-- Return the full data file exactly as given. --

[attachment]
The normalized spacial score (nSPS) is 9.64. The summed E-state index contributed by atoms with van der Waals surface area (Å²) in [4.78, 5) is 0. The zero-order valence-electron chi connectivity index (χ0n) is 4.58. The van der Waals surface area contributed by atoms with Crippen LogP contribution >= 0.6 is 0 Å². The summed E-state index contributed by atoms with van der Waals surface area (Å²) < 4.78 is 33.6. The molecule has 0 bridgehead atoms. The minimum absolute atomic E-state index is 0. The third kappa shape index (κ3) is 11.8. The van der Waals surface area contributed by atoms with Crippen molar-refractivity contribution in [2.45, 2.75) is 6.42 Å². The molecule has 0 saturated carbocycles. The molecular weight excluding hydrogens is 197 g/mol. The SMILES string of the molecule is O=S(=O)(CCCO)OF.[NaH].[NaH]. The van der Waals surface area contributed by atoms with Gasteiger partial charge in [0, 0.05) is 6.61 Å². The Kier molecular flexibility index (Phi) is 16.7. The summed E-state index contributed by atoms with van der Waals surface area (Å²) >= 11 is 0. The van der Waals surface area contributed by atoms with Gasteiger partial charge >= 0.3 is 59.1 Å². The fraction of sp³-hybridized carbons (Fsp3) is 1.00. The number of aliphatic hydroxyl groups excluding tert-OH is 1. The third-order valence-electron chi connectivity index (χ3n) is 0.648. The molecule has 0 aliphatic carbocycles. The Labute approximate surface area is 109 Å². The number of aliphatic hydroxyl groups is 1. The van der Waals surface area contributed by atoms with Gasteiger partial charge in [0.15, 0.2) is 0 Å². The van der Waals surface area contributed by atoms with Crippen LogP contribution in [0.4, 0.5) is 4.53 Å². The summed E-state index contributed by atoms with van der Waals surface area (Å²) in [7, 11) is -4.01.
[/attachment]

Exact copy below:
The normalized spacial score (nSPS) is 9.64. The summed E-state index contributed by atoms with van der Waals surface area (Å²) in [4.78, 5) is 0. The zero-order valence-electron chi connectivity index (χ0n) is 4.58. The van der Waals surface area contributed by atoms with Crippen LogP contribution >= 0.6 is 0 Å². The summed E-state index contributed by atoms with van der Waals surface area (Å²) < 4.78 is 33.6. The molecule has 0 bridgehead atoms. The minimum absolute atomic E-state index is 0. The third kappa shape index (κ3) is 11.8. The van der Waals surface area contributed by atoms with Crippen molar-refractivity contribution in [2.45, 2.75) is 6.42 Å². The molecule has 0 saturated carbocycles. The molecular weight excluding hydrogens is 197 g/mol. The SMILES string of the molecule is O=S(=O)(CCCO)OF.[NaH].[NaH]. The van der Waals surface area contributed by atoms with Gasteiger partial charge in [0, 0.05) is 6.61 Å². The Kier molecular flexibility index (Phi) is 16.7. The summed E-state index contributed by atoms with van der Waals surface area (Å²) >= 11 is 0. The van der Waals surface area contributed by atoms with Gasteiger partial charge >= 0.3 is 59.1 Å². The fraction of sp³-hybridized carbons (Fsp3) is 1.00. The number of aliphatic hydroxyl groups excluding tert-OH is 1. The third-order valence-electron chi connectivity index (χ3n) is 0.648. The molecule has 0 aliphatic carbocycles. The Labute approximate surface area is 109 Å². The number of aliphatic hydroxyl groups is 1. The van der Waals surface area contributed by atoms with Gasteiger partial charge in [0.15, 0.2) is 0 Å². The van der Waals surface area contributed by atoms with Crippen LogP contribution in [0.4, 0.5) is 4.53 Å². The summed E-state index contributed by atoms with van der Waals surface area (Å²) in [7, 11) is -4.01.